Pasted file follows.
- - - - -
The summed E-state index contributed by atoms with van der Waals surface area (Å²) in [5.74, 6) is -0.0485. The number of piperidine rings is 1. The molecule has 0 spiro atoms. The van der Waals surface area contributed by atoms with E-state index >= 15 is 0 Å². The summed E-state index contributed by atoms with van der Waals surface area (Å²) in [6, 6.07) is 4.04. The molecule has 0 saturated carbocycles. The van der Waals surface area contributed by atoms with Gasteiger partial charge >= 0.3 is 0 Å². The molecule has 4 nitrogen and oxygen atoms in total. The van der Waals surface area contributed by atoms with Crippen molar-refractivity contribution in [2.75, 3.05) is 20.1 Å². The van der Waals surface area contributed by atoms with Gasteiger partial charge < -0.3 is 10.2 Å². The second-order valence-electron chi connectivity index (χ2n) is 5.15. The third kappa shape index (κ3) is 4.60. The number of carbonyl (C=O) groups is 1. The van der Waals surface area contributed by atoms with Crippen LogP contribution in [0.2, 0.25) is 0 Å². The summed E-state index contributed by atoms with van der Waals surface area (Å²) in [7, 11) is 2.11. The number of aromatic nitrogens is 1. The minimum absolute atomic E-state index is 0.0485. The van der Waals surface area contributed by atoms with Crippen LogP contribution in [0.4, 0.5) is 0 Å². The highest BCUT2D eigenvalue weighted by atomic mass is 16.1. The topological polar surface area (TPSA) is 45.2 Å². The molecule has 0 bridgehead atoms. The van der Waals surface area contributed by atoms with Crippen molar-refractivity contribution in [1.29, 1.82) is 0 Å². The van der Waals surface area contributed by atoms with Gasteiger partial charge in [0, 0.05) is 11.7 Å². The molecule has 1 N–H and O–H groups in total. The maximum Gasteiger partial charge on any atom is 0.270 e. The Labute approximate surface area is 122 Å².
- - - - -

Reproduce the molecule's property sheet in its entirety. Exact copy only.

The summed E-state index contributed by atoms with van der Waals surface area (Å²) in [5.74, 6) is -0.0485. The number of piperidine rings is 1. The molecule has 0 spiro atoms. The van der Waals surface area contributed by atoms with E-state index >= 15 is 0 Å². The summed E-state index contributed by atoms with van der Waals surface area (Å²) in [6, 6.07) is 4.04. The molecule has 0 saturated carbocycles. The van der Waals surface area contributed by atoms with Gasteiger partial charge >= 0.3 is 0 Å². The molecule has 4 nitrogen and oxygen atoms in total. The van der Waals surface area contributed by atoms with Crippen molar-refractivity contribution in [2.75, 3.05) is 20.1 Å². The van der Waals surface area contributed by atoms with Gasteiger partial charge < -0.3 is 10.2 Å². The second-order valence-electron chi connectivity index (χ2n) is 5.15. The third kappa shape index (κ3) is 4.60. The number of carbonyl (C=O) groups is 1. The van der Waals surface area contributed by atoms with Crippen LogP contribution in [0.2, 0.25) is 0 Å². The summed E-state index contributed by atoms with van der Waals surface area (Å²) in [7, 11) is 2.11. The number of aromatic nitrogens is 1. The minimum absolute atomic E-state index is 0.0485. The van der Waals surface area contributed by atoms with Crippen LogP contribution in [0.4, 0.5) is 0 Å². The highest BCUT2D eigenvalue weighted by atomic mass is 16.1. The topological polar surface area (TPSA) is 45.2 Å². The molecule has 0 bridgehead atoms. The van der Waals surface area contributed by atoms with Crippen molar-refractivity contribution in [1.29, 1.82) is 0 Å². The van der Waals surface area contributed by atoms with Gasteiger partial charge in [0, 0.05) is 11.7 Å². The molecule has 1 N–H and O–H groups in total. The maximum Gasteiger partial charge on any atom is 0.270 e. The Labute approximate surface area is 122 Å².